The biggest insight for me here is the #2 (that we can actually get writing done when we’re tired).
In fact, for 80% of my writing sessions, the energy levels are between 3 and 4, with my focus being between a 4 and a 5.
This tells us that “I don’t feel like writing” is really more of an excuse not to write than a real reason not to get started. What we’re really just saying is “I don’t feel like sitting down to write”.
That’s when we can use the professional attitude to sit down to write anyway, even if it’s just for 10 minutes – just to see what happens. Then, once we get started, the we’ll often forget that we’re tired, get in the zone, and let the words flow.
I could tell you all about the data I collected, but what will REALLY help you see that you can write when you’re tired is experiencing it yourself.
Next time you feel “too tired to write”:
- Write down your energy level before you start writing
- Use the “professional attitude” to write for just 10 minutes
- If you get in the zone, keep writing even after the 10 minutes
- At the end, write down your focus during the session
If you go through this exercise a few times, you’ll soon see patterns emerging, and you’ll internalize that you CAN indeed have great writing sessions even when you don’t feel like writing.
Myth #3: “I’m a slow writer”
When I surveyed my readers in the survey I did about writing, I asked them what kind of a writer they best identify themselves as:
What’s interesting is that over 30% of the people who filled out the survey (maybe even more if you count the ones that said that they “can’t get themselves to write at all”) identified themselves as “slow writers”.
In Write More Every Day BETA, I decided to put that hypothesis to the test and see if people actually ARE slow writers, and more importantly, if we can learn how to write FASTER.
I’ve always considered myself a “fast writer”, but I didn’t think that was something I was born with.
- I remember spending hours and hours on a computer in primary school playing a touch typing game that taught me how to type faster, which I knew helped my typing speed (which in turn helped my writing speed).
- I remember that writing a 25,000-word Ultimate Guide took me 6 months the first time I did it, something I was able to replicate in less than 2 weeks the last time I wrote an Ultimate Guide.
- I remember doing an experiment where I just wrote without editing and wrote 2,000 words per hour, while combining writing with editing lead to a measly 500 words per hour, or 4x slower writing.
That’s why I wanted to see if there are ways to help my readers write faster as well, and get to the bottom of what’s slowing down their writing.
In one of the earlier weeks in the program, I introduced the concept of “bottlenecks”.
My theory was that nobody is truly a “slow writer”, but that we all have some sort of a limiting factor that is the “bottleneck” that slows down our writing.
I decided to put that theory to the test by sharing 6 different types of “bottlenecks” with my students, and giving them tools to help them remove them.
I let them use these tools for a month, then looked back at the stats to compare how their writing speed changed over the course of a month (I compared their average writing speeds in September with their average writing speeds in October).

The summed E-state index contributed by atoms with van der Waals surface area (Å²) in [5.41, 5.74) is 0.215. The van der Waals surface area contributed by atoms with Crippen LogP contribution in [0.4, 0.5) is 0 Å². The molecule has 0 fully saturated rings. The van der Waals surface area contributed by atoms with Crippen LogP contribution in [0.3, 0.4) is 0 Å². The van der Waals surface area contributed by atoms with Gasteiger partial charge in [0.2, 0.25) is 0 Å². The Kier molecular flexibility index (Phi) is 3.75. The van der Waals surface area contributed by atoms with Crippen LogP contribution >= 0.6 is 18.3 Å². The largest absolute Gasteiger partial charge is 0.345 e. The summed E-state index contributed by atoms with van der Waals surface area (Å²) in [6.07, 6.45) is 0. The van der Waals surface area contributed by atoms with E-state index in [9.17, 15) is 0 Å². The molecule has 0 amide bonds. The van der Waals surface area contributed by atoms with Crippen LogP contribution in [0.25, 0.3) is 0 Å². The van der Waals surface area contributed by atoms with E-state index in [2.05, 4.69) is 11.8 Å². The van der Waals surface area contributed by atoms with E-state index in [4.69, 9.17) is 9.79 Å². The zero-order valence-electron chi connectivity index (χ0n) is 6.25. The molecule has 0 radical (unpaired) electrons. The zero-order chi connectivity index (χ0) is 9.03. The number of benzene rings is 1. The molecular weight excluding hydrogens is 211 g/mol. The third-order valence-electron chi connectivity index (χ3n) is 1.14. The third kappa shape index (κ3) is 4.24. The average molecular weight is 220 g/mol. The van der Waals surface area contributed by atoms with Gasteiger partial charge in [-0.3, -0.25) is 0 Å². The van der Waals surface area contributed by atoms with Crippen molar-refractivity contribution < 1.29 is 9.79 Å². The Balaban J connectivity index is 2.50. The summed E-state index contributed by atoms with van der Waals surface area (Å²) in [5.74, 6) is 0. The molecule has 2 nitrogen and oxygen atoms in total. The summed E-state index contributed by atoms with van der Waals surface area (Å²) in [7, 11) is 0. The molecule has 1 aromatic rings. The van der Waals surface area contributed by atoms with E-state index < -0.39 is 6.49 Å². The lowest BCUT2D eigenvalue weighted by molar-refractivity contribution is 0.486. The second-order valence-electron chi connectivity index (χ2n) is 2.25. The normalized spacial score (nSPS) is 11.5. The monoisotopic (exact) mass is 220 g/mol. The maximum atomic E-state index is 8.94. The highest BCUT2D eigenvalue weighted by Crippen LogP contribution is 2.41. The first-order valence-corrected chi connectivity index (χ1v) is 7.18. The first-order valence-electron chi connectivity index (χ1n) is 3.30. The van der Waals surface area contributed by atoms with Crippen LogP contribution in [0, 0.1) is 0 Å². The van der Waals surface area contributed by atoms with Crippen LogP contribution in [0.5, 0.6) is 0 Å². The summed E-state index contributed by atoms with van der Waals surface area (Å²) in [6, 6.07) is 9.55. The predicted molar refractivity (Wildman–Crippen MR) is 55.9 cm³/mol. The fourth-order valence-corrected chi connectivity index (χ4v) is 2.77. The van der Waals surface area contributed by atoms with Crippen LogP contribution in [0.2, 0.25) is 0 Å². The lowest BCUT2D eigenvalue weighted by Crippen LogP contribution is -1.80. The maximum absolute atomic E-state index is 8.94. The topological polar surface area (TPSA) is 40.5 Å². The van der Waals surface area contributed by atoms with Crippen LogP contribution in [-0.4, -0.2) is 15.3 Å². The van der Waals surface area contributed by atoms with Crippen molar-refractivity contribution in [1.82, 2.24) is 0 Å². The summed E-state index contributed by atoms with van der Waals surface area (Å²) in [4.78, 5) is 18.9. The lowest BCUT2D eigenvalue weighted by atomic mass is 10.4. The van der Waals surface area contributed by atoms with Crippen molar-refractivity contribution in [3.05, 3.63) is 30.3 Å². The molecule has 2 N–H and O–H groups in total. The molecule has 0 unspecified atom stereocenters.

The results were fascinating:
- Within a month, 73% of my students increased their writing speed
- On average, the students wrote 28% faster
- Some students increased their writing speeds by as much as 46-83%
This means that if my students spent 10 hours per week on writing, they could now write the same amount of content in less than 8 hours a week, saving 2 hours a week for more writing, other tasks in their business or simply to have more free time.
But that’s not where the story ends. The actual writing was just one of the bottlenecks of the writing process.
Throughout the program, we identified that two HUGE bottlenecks were:
- Spending too much time in the editing phase
- Combining the idea generation, research, outlining, writing, and editing into one process, rather than separating these processes into different tasks
By removing these bottlenecks, we were able to drastically cut down the time it took to go from an idea to a published blog post (many students reported speeding up their editing process by 30% or more, sometimes saving themselves WEEKS of editing time).
At the end of the program, I concluded that:
- It IS possible to learn how to write faster, and it doesn’t require months of rigorous touch typing practice
- Most people aren’t actually “slow writers”, they are slow editors or try to combine the writing process with editing, which drastically slows them down
The bottom line is that there’s really no such thing as being a “slow writer”, it’s more that we all have certain bottlenecks that slow down our writing. If we remove them, we can all learn how to write faster – and it’s easier than you think.
If you consider yourself a “slow writer”, pay attention to which parts of your writing process feel exceptionally slow:
- Is it just getting started with writing? If yes, could you create an outline of the article you want to write to speed it up?
- Is it the actual writing? If yes, why? Is it that you’re a slow typer (can you learn how to type faster?) That you get lost and don’t know what to write next (can you create a more detailed outline)?
- Is it the editing? If yes, how could you edit faster? Are there parts of your editing process that are very time consuming, boring or draining but don’t help you make your content 10x better? Could you trim down your editing process?
Start paying attention to which part of your writing process is the slowest, and start working on it – and you’ll find yourself writing faster and saving hours and hours each week.
Throughout my writing experiment in Write More Every Dat BETA, I’ve put many writing myths to the test in order to get to the bottom of what REALLY helps us write more, better and faster.
I learned that the “conventional wisdom” when it comes to writing is not necessarily true, and that there are a lot of things out there that many people never talk about (like that you’ll be tired most of the time when you write, but that won’t prevent you from being focused while writing).
Most importantly, I learned that it is possible to become a better writer in every single aspect of writing.
You can learn how to write better content. You can learn how to write faster. You can become more consistent with writing, even when you don’t feel like writing or don’t have the time to write.
I’m really excited about these findings because I feel like nobody really talks deeply about writing in the online business space and runs such detailed experiments, and I feel like I can really help you improve your writing game and put more of your ideas into the world.
What about you? Which writing myths have you discovered?